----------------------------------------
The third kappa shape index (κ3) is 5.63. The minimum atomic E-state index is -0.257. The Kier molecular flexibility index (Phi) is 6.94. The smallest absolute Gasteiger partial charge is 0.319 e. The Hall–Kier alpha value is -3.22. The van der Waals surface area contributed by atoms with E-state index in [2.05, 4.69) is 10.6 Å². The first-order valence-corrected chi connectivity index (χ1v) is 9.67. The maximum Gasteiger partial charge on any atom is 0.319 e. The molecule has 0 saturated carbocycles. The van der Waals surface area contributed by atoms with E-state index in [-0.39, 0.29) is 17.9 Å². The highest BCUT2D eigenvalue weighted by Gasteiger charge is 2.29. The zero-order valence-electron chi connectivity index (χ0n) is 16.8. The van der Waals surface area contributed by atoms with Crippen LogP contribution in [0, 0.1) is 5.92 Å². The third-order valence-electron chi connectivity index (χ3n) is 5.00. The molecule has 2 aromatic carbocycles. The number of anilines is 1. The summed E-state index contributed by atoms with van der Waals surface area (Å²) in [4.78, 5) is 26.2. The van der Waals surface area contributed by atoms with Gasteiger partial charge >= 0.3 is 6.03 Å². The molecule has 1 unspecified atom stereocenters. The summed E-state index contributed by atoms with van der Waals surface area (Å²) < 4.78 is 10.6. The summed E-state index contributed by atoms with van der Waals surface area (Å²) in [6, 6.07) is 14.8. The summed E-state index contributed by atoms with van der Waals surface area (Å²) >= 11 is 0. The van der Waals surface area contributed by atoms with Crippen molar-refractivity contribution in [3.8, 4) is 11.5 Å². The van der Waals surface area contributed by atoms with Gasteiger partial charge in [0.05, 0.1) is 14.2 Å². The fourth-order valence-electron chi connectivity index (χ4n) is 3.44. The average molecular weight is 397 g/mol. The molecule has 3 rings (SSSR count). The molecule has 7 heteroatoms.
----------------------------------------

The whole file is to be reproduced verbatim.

The third kappa shape index (κ3) is 5.63. The minimum atomic E-state index is -0.257. The Kier molecular flexibility index (Phi) is 6.94. The smallest absolute Gasteiger partial charge is 0.319 e. The Hall–Kier alpha value is -3.22. The van der Waals surface area contributed by atoms with E-state index in [2.05, 4.69) is 10.6 Å². The first-order valence-corrected chi connectivity index (χ1v) is 9.67. The maximum Gasteiger partial charge on any atom is 0.319 e. The molecule has 0 saturated carbocycles. The van der Waals surface area contributed by atoms with E-state index in [-0.39, 0.29) is 17.9 Å². The highest BCUT2D eigenvalue weighted by Gasteiger charge is 2.29. The zero-order valence-electron chi connectivity index (χ0n) is 16.8. The van der Waals surface area contributed by atoms with Crippen LogP contribution in [0, 0.1) is 5.92 Å². The third-order valence-electron chi connectivity index (χ3n) is 5.00. The molecule has 2 aromatic carbocycles. The number of anilines is 1. The summed E-state index contributed by atoms with van der Waals surface area (Å²) in [4.78, 5) is 26.2. The van der Waals surface area contributed by atoms with Gasteiger partial charge >= 0.3 is 6.03 Å². The molecule has 1 unspecified atom stereocenters. The summed E-state index contributed by atoms with van der Waals surface area (Å²) < 4.78 is 10.6. The summed E-state index contributed by atoms with van der Waals surface area (Å²) in [6, 6.07) is 14.8. The summed E-state index contributed by atoms with van der Waals surface area (Å²) >= 11 is 0. The van der Waals surface area contributed by atoms with Crippen molar-refractivity contribution in [3.8, 4) is 11.5 Å². The van der Waals surface area contributed by atoms with Gasteiger partial charge in [0.05, 0.1) is 14.2 Å². The fourth-order valence-electron chi connectivity index (χ4n) is 3.44. The average molecular weight is 397 g/mol. The molecule has 3 rings (SSSR count). The molecule has 7 heteroatoms.